Moreover there’s no job for me (I want to work as an interpreter) in the town where he lives because the town is small, but he would like to stay there. And I’d like to study the graduate program at the university but all universities with this major are so far away. I don’t want to move in his country and have an LDR again. When it’s going to happen I’ll feel all alone over there and I don’t think I’m going to make it. I can’t ask my parents for advice because they start being sad and don’t want to face the fact I’m going to leave and it’s not making it easier for me seeing them like that. I don’t know what to do, I feel lost, even though we are closing our LDR.

– Worried

Dear Worried,

The one thing relationships take an awful lot of is compromise. He can’t expect you to leave everything behind and move over there for him; yet not give up anything himself. That’s selfish and just plain wrong. Talk to him again about moving to a city where you could study and have the career you’ve worked hard to achieve. You wouldn’t necessarily have to live terribly far from his home town or even in the city itself, depending on transportation. You could live in the outer suburbs and commute. There are always options. Look for an option you can both live with.

I strongly urge you not to move to him and close the distance without at least one other thing there that you desire; be it a job, university, social organization, other friends, a church… something other than him. Because if you’re there just for him in a tiny town with no opportunities, a career that’s going nowhere, no friends of your own and your family far away, you will likely become miserable and then you’ll resent him Resentment is poison to relationships. You need to live not only for him, but also yourself. I hope he is mature enough that you can help him understand why this is so important.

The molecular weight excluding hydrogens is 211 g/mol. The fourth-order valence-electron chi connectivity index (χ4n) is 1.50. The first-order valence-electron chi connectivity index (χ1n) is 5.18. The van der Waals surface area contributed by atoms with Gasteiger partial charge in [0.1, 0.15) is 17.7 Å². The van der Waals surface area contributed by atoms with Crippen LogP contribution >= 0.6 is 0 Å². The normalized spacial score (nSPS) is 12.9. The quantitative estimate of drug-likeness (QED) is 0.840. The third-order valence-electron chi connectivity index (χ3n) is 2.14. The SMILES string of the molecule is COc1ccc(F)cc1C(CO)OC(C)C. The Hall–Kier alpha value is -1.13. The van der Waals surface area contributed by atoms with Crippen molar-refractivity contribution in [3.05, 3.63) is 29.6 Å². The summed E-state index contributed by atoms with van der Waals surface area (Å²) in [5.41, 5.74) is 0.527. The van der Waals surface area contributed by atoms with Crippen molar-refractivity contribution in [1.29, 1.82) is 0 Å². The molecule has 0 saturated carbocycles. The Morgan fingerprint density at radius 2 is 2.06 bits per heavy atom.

Your parents’ reactions are sad, and I know they must be painful for you, but they are not out of the ordinary. They love you, and a huge part of their world – the thing they dedicated the last two decades of their lives to – is about to move far away. They likely feel just as lost as you do. It’s great that they aren’t trying to hold you back, and you should let them know that you appreciate them. Talk with them about keeping the lines of communication open, and about how you’ll budget aside money so you can visit them after the move. Let them know they will still be a big part of your life. There’s not a lot more that you can do other than to be happy and successful, and make them proud.

As for planning, research comes before planning. Learn as much as you can about his country, culture, jobs, wages, cost of living, transport etc. Talk about what’s best for both of you and for your relationship. Work out your long term goals, mid-term goals and short term goals; then planning becomes a bridge between now and success.